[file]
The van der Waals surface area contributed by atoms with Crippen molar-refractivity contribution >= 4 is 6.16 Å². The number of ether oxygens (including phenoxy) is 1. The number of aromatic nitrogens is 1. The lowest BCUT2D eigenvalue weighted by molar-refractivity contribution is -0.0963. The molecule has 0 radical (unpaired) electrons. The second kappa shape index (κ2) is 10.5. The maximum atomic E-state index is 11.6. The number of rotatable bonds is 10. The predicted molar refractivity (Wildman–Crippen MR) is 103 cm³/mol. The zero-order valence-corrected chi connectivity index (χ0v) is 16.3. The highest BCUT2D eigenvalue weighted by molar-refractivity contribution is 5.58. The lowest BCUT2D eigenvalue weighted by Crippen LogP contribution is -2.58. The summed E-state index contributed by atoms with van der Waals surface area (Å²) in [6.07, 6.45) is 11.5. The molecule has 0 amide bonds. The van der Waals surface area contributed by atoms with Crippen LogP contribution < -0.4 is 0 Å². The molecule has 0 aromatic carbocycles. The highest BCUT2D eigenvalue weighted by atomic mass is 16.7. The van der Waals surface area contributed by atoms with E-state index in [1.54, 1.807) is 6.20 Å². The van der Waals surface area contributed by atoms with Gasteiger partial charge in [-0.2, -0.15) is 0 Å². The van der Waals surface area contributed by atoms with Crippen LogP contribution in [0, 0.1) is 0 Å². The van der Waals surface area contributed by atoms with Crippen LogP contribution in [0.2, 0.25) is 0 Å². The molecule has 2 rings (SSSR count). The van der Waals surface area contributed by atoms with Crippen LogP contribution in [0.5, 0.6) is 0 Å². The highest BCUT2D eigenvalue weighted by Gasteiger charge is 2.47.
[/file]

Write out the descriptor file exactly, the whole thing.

The van der Waals surface area contributed by atoms with Crippen molar-refractivity contribution >= 4 is 6.16 Å². The number of ether oxygens (including phenoxy) is 1. The number of aromatic nitrogens is 1. The lowest BCUT2D eigenvalue weighted by molar-refractivity contribution is -0.0963. The molecule has 0 radical (unpaired) electrons. The second kappa shape index (κ2) is 10.5. The maximum atomic E-state index is 11.6. The number of rotatable bonds is 10. The predicted molar refractivity (Wildman–Crippen MR) is 103 cm³/mol. The zero-order valence-corrected chi connectivity index (χ0v) is 16.3. The highest BCUT2D eigenvalue weighted by molar-refractivity contribution is 5.58. The lowest BCUT2D eigenvalue weighted by Crippen LogP contribution is -2.58. The summed E-state index contributed by atoms with van der Waals surface area (Å²) in [6.07, 6.45) is 11.5. The molecule has 0 amide bonds. The van der Waals surface area contributed by atoms with Crippen LogP contribution < -0.4 is 0 Å². The molecule has 0 aromatic carbocycles. The highest BCUT2D eigenvalue weighted by atomic mass is 16.7. The van der Waals surface area contributed by atoms with E-state index in [1.54, 1.807) is 6.20 Å². The van der Waals surface area contributed by atoms with Gasteiger partial charge in [-0.2, -0.15) is 0 Å². The van der Waals surface area contributed by atoms with Crippen LogP contribution in [0, 0.1) is 0 Å². The van der Waals surface area contributed by atoms with Crippen LogP contribution in [0.2, 0.25) is 0 Å². The molecule has 2 rings (SSSR count). The van der Waals surface area contributed by atoms with Crippen LogP contribution in [0.5, 0.6) is 0 Å². The highest BCUT2D eigenvalue weighted by Gasteiger charge is 2.47.